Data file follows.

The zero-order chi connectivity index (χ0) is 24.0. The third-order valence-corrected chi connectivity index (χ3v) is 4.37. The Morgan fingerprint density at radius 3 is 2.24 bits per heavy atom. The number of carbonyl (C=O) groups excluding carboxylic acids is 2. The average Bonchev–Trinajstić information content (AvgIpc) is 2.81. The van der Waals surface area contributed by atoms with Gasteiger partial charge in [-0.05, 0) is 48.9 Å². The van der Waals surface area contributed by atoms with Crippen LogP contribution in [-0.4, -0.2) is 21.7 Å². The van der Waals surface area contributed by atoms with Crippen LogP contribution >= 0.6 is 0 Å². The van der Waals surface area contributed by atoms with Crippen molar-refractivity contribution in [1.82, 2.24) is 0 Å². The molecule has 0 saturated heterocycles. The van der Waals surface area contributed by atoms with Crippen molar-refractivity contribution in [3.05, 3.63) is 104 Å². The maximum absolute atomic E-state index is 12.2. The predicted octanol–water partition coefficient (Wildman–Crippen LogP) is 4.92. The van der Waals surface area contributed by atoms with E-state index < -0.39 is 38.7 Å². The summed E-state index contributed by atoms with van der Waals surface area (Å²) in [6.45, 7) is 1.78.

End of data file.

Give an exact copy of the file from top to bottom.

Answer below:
The zero-order chi connectivity index (χ0) is 24.0. The third-order valence-corrected chi connectivity index (χ3v) is 4.37. The Morgan fingerprint density at radius 3 is 2.24 bits per heavy atom. The number of carbonyl (C=O) groups excluding carboxylic acids is 2. The average Bonchev–Trinajstić information content (AvgIpc) is 2.81. The van der Waals surface area contributed by atoms with Gasteiger partial charge in [-0.05, 0) is 48.9 Å². The van der Waals surface area contributed by atoms with Crippen LogP contribution in [-0.4, -0.2) is 21.7 Å². The van der Waals surface area contributed by atoms with Crippen LogP contribution >= 0.6 is 0 Å². The van der Waals surface area contributed by atoms with Crippen molar-refractivity contribution in [1.82, 2.24) is 0 Å². The molecule has 0 saturated heterocycles. The van der Waals surface area contributed by atoms with Crippen molar-refractivity contribution in [3.05, 3.63) is 104 Å². The maximum absolute atomic E-state index is 12.2. The predicted octanol–water partition coefficient (Wildman–Crippen LogP) is 4.92. The van der Waals surface area contributed by atoms with E-state index < -0.39 is 38.7 Å². The summed E-state index contributed by atoms with van der Waals surface area (Å²) in [6.45, 7) is 1.78.